Photo: Max Touhey
6 Things We Learned At 'Lou Reed: Caught Between The Twisted Stars' Exhibit
Artifacts, music and instruments spanning Lou Reed's entire life — including his seminal Velvet Underground years — are culled from the New York Public Library's archive and on view to the public through March 2023.
The multi-room, lovingly curated exhibit Lou Reed: Caught Between The Twisted Stars is a fitting coda to Lewis Allan Reed's vast influence and position in the cultural, literary and music worlds. Titled after a lyric in "Romeo Had Juliette," the show is a comprehensive look at the artist whose 20-LP-strong solo career and work with the seminal Velvet Underground was cut short when Reed died in 2013 at the age of 71.
A must-see for any lover of New York rock 'n' roll history and a worthy journey for any of Reed's casual fans (though "casual" is not a word that describes many of his listeners), the exhibit offers a glimpse into a prolific and unafraid musical and intellectual life. That one of the ultimate downtown Manhattan icons — along with punk poet Jim Carroll and former VU manager and Svengali-impresario Andy Warhol — is being celebrated at the Upper West Side's tony Lincoln Center, a fitting location for the many worlds and genres and Reed straddled, transformed and transgressed.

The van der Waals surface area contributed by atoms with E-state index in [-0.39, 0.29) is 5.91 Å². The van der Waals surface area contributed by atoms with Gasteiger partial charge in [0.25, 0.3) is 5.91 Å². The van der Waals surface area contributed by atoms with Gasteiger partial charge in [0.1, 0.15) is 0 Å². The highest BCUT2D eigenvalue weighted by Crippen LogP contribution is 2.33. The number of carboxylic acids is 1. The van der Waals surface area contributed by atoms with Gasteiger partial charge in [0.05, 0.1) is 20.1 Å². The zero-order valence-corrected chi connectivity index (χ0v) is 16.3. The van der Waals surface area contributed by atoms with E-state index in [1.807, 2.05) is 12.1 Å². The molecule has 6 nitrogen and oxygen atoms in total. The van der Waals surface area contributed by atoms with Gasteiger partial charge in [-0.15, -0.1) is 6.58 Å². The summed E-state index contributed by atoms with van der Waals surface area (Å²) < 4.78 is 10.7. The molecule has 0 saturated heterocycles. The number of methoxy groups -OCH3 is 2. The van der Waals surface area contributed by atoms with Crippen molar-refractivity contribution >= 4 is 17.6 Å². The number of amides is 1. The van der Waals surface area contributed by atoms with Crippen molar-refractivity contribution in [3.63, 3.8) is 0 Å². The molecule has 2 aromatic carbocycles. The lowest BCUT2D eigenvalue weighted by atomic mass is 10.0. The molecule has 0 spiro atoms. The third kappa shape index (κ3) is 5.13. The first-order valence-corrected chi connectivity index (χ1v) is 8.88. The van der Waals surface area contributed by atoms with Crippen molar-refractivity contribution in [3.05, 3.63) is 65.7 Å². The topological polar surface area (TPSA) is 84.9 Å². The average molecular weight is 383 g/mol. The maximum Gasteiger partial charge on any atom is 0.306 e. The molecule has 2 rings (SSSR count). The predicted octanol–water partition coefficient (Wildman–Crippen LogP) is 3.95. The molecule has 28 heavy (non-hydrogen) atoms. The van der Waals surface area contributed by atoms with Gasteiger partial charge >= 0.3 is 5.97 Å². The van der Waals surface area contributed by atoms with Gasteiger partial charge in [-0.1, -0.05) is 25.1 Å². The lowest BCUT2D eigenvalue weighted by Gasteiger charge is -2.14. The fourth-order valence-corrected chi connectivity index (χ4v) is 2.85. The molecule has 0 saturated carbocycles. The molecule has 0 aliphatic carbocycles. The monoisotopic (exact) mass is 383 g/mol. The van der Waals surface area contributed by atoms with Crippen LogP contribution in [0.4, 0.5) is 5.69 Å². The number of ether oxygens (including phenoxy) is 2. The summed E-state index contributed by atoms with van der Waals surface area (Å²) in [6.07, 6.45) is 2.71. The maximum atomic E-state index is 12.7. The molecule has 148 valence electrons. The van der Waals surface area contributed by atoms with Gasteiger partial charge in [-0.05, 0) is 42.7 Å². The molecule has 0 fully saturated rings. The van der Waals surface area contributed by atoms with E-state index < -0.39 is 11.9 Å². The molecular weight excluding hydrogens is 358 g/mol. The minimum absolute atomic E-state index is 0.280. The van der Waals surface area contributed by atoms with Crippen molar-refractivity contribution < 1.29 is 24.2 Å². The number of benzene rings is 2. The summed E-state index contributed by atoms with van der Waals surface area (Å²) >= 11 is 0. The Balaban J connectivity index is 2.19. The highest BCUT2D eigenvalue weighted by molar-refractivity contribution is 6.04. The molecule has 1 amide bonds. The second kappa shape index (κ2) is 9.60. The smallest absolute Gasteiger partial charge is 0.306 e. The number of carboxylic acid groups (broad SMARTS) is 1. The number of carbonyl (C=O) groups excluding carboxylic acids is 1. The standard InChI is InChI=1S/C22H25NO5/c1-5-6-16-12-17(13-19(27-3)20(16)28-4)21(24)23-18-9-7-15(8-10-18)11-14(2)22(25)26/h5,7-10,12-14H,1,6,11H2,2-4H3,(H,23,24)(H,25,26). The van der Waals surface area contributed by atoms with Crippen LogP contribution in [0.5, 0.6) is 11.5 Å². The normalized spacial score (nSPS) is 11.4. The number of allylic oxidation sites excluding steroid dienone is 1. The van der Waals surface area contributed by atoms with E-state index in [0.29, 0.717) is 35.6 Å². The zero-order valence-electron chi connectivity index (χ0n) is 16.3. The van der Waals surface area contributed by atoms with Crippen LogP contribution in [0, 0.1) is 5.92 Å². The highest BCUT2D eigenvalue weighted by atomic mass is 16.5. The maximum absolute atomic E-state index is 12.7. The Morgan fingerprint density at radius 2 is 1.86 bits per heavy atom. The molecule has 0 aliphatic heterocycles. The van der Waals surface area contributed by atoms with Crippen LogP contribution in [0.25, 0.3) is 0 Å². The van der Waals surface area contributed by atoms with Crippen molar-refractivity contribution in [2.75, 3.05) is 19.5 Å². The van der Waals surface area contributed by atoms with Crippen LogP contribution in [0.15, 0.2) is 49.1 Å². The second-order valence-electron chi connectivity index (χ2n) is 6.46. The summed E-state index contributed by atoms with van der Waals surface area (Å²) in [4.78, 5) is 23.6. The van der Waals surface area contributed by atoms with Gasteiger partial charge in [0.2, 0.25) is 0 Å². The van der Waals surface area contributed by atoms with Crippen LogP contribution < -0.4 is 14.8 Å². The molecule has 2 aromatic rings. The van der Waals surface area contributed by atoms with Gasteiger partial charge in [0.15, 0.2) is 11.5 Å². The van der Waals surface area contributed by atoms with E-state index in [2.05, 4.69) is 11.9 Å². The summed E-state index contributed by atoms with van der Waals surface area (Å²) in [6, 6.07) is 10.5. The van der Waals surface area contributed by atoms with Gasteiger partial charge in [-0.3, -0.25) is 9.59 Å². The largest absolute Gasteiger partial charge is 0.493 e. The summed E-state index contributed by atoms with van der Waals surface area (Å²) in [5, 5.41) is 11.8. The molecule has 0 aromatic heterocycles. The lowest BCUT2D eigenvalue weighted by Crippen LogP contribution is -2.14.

The exhibit will run through March 4, 2023 at the New York Public Library for the Performing Arts' Shelby Cullom Davis Museum and Donald and Mary Oenslager Gallery. Whether a Reed newbie or Velvet Underground acolyte, below are some highlights that allow visitors to walk on the wild side with Lou Reed: Caught Between The Twisted Stars.
Lou Reed holding a copy of Metal Machine Music at an in-store signing in Paris, September 19, 1996. | Photo: © Mila Reynaud. Lou Reed Papers, Music & Recorded Sound Division, The New York Public Library for the Performing Arts
Lou Reed's Metal Machine Music Is Divisive… And Loud
Stepping from a sunny street into the dark tomb of the Lou Reed Listening Room in the Library's Vincent Astor gallery is a shock to the senses. His first and only sound installation, Metal Machine Trio: The Creation of the Universe is a live version of Reed's confounding, droning 1975 fifth album (a double LP no less!).